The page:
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New Broadcast Studio For Webster High

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The new broadcast studio is where students are getting hands on experience, behind the scenes and in front of the camera. The new broadcast studio is where students are getting hands on experience, behind the scenes and in front of the camera.
Right now, the students help with the cable broadcast of school board meetings. Right now, the students help with the cable broadcast of school board meetings.
The new studio was paid for with a federal grant and bond money. The new studio was paid for with a federal grant and bond money.

By Craig Day, The News On 6

TULSA, OK -- Webster High School is home to a new broadcast studio.  The school held an open house on Thursday night to show off the improvements.

The new broadcast studio is where students are getting hands on experience, behind the scenes and in front of the camera. It's valuable experience at the magnet school that is hoped will help the students for a lifetime.

Webster High looks just like any other Tulsa high school.  But, Webster is a magnet school for broadcast digital media.  The program coordinator says kids are looking for new ways to learn.

"The technology is the new way.  It is with video, it is with sound, it is with podcasts," said coordinator Lloyd Wright.

As a magnet school, Webster offers coursework in broadcast digital media, journalism, marketing and graphic arts, and information technology.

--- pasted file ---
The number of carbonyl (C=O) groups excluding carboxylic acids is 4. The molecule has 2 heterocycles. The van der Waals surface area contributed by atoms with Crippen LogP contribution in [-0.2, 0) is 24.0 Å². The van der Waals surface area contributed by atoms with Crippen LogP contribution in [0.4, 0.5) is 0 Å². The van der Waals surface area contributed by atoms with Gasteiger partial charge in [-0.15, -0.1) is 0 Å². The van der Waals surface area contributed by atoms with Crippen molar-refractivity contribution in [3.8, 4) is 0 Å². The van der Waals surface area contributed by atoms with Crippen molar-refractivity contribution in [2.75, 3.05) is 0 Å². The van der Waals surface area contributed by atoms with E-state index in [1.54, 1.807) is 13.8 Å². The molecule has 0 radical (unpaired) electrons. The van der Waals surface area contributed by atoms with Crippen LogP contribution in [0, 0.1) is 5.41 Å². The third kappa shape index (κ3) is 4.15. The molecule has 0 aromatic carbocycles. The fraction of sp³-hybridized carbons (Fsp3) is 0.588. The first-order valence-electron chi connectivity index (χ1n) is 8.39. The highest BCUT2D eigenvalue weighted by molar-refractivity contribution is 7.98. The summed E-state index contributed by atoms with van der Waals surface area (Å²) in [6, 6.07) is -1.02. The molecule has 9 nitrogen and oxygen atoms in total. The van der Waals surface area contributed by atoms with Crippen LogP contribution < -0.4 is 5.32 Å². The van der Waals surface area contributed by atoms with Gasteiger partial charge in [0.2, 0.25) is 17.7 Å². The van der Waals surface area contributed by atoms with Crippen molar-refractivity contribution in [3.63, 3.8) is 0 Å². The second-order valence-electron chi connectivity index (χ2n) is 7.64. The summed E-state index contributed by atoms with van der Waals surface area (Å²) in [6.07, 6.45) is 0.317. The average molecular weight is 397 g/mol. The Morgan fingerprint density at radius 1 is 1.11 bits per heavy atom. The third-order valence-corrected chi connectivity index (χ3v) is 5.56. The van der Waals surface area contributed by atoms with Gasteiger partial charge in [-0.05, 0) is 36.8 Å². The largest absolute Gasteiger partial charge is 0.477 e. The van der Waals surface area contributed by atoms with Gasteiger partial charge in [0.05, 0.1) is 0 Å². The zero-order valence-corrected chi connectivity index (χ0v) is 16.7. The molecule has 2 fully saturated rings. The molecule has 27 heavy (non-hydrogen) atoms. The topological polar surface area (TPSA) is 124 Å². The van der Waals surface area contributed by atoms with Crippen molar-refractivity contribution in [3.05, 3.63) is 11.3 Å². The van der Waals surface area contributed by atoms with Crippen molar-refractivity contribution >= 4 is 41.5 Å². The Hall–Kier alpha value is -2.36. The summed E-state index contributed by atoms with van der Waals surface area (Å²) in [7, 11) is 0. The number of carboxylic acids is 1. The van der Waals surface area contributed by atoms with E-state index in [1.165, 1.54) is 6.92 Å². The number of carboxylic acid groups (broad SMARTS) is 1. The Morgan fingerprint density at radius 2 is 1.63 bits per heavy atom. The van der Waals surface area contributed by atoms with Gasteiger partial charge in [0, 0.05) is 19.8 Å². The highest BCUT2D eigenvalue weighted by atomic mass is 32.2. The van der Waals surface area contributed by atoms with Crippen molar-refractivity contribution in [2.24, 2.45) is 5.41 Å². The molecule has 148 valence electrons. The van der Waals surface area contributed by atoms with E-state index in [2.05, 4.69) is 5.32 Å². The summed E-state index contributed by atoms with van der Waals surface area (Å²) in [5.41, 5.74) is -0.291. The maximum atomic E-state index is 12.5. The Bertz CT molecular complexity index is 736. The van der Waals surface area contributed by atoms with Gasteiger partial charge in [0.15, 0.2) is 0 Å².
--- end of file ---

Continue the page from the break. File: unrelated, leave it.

A new studio paid for with a federal grant and bond money is the crown jewel.

"Kids today are so much more technology savvy than kids in the past have been.  They just jump in and it latches on there like sponges, it just soaks in and they know how to use it," said TPS Channel 20 Station Manager Lisa Ruffin.

One of those students is Artra Rice who anchors daily campus news announcements.

"It's a great experience.  I feel I'm being very prepared for what I need to do to go into the field that I would like to," said Artra Rice.

Another student, Justin Hanson, wants to make movies or develop video games one day.

"I get to work with some programs that can help me achieve my goals," said Justin Hanson.

Both transferred to Webster to take advantage of the magnet program which they say will give them a head start on college and a career.

Right now, the students help with the cable broadcast of school board meetings.  In the future, the sky is the limit.

"We have to offer things that are interesting that they can see the future in," said coordinator Lloyd Wright.

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